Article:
First off, yes, there will be oodles of spoilers. Do not read this until after you see the film, or if you don’t care if you see the film. Or if you don’t mind spoilers, which I don’t, under most circumstances. With this movie, for the first time in a very long time, I actually went in spoiler free. Had I know what happened in advance, however, I probably wouldn’t be as disappointed as I was leaving when I left the theatre.
I didn’t hate it. I actually enjoyed it while I was watching it, although it was too long, and the casino subplot could have been completely excised without doing any damage to the narrative. The problem is that I really wanted to love “The Last Jedi.” Probably too much, as I think about it now. Expectations can make or break a movie, and it never occurred to me to tamp them down for this one. All the reviews were stellar; writer/director Rian Johnson has a reputation as something of a wunderkind, and everything I had seen in the previews had led me to believe this was going to be something special. Mark Hamill has said in interviews that his line about how “this is not going to go the way you think” is indicative of the movie, which supposedly pushes these characters in new, exciting, unexplored directions.
But that’s the problem. It doesn’t.
Sure, there are beats in this movie where you think it could take an unexpected turn. Could Kylo Ren actually be redeemed? Could Rey, perhaps, be lured to turn to the dark side? Could Luke himself be a villain? There are short teases that each of these things is a possibility, but in the end, each of these scenarios predictably resolves in entirely conventional ways.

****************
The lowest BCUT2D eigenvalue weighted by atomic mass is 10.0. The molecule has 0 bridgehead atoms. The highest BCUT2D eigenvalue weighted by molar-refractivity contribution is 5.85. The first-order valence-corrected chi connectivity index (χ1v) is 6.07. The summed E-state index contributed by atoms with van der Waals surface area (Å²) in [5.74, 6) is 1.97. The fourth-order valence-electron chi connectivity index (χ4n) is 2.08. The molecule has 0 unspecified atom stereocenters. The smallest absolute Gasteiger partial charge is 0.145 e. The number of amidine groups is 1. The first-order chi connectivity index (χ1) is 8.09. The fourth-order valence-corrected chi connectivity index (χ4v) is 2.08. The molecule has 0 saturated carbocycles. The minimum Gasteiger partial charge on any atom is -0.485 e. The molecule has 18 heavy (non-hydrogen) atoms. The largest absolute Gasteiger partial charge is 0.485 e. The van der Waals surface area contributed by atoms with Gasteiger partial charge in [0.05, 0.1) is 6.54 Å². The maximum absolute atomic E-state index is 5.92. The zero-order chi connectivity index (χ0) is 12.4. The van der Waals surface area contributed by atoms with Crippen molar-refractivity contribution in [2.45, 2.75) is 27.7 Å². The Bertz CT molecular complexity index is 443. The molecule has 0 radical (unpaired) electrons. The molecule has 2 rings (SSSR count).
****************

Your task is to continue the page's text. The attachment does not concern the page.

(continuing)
No, Kylo is essentially just a weak Vader retread who may get his moment of deathbed repentance in the next film just like his grandpa did. No, Rey is the pure, unspotted Mary Sue who will never demonstrate a hint of complexity going forward. And good ol’ Luke is just good ol’ Luke, although that’s not to diminish Mark Hamill’s outstanding performance in the film, or the genuinely intriguing final act rescue he performs by remote control.
I didn’t quite understand that, though. Why was this interstellar projection solid and then not solid at different times? I understand why the plot required it to be that way, but that didn’t make it any less inconsistent. Was Yoda’s Force ghost solid, too? He seems to be when he hits Luke in the head with a cane. If a Force ghost can be solid, then what’s to stop Yoda from coming in and saving the day? Why doesn’t he hit Kylo Ren in the head with a cane? Anyway, these are quibbles. Luke’s final sacrifice was the only truly interesting thing about this movie. Everything else was just sort of by-the-numbers.
What’s even more frustrating is that this didn’t answer any of the questions from “The Force Awakens.” Are we really supposed to believe Rey’s parents are nobodies? If so, then why did she hear Obi-Wan’s voice telling her “these are your first steps” in Episode VII? And who or what is Snoke? Now that he’s dead – in a moment that’s clumsily telegraphed so that it loses its impact when it finally happens – there’s no real reason for the narrative to return to tell his story. He’s just a cookie-cutter bad guy who’s job was to look scary for a movie and a half and then get out of the way.